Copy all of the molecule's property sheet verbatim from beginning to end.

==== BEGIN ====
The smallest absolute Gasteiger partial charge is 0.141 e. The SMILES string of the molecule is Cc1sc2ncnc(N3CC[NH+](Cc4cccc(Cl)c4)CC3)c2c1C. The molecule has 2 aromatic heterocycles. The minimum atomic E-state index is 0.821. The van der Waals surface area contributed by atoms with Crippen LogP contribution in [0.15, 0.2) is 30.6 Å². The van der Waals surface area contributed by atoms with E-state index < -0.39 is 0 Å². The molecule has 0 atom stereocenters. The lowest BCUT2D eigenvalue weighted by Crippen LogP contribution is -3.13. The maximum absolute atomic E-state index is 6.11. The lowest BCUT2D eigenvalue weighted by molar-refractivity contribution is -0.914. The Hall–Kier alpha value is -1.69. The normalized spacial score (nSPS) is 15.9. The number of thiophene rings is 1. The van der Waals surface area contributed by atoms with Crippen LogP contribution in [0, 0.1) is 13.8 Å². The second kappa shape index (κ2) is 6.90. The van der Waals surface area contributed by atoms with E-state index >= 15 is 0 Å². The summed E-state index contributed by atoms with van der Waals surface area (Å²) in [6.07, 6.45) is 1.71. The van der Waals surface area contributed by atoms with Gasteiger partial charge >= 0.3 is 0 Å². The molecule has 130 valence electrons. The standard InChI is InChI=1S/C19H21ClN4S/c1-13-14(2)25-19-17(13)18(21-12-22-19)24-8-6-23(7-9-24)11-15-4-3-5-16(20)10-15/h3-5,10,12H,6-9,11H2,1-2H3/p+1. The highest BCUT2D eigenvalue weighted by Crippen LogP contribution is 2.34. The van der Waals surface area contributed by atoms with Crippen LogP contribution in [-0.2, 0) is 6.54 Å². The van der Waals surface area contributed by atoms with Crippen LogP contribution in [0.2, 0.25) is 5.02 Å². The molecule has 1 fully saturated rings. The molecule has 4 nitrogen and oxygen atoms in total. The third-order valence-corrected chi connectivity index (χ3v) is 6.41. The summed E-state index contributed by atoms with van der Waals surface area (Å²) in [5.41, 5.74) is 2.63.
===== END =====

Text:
The smallest absolute Gasteiger partial charge is 0.141 e. The SMILES string of the molecule is Cc1sc2ncnc(N3CC[NH+](Cc4cccc(Cl)c4)CC3)c2c1C. The molecule has 2 aromatic heterocycles. The minimum atomic E-state index is 0.821. The van der Waals surface area contributed by atoms with Crippen LogP contribution in [0.15, 0.2) is 30.6 Å². The van der Waals surface area contributed by atoms with E-state index < -0.39 is 0 Å². The molecule has 0 atom stereocenters. The lowest BCUT2D eigenvalue weighted by Crippen LogP contribution is -3.13. The maximum absolute atomic E-state index is 6.11. The lowest BCUT2D eigenvalue weighted by molar-refractivity contribution is -0.914. The Hall–Kier alpha value is -1.69. The normalized spacial score (nSPS) is 15.9. The number of thiophene rings is 1. The van der Waals surface area contributed by atoms with Crippen LogP contribution in [0, 0.1) is 13.8 Å². The second kappa shape index (κ2) is 6.90. The van der Waals surface area contributed by atoms with E-state index >= 15 is 0 Å². The summed E-state index contributed by atoms with van der Waals surface area (Å²) in [6.07, 6.45) is 1.71. The van der Waals surface area contributed by atoms with Gasteiger partial charge >= 0.3 is 0 Å². The molecule has 130 valence electrons. The standard InChI is InChI=1S/C19H21ClN4S/c1-13-14(2)25-19-17(13)18(21-12-22-19)24-8-6-23(7-9-24)11-15-4-3-5-16(20)10-15/h3-5,10,12H,6-9,11H2,1-2H3/p+1. The highest BCUT2D eigenvalue weighted by Crippen LogP contribution is 2.34. The van der Waals surface area contributed by atoms with Crippen LogP contribution in [-0.2, 0) is 6.54 Å². The van der Waals surface area contributed by atoms with Crippen LogP contribution in [0.2, 0.25) is 5.02 Å². The molecule has 1 fully saturated rings. The molecule has 4 nitrogen and oxygen atoms in total. The third-order valence-corrected chi connectivity index (χ3v) is 6.41. The summed E-state index contributed by atoms with van der Waals surface area (Å²) in [5.41, 5.74) is 2.63.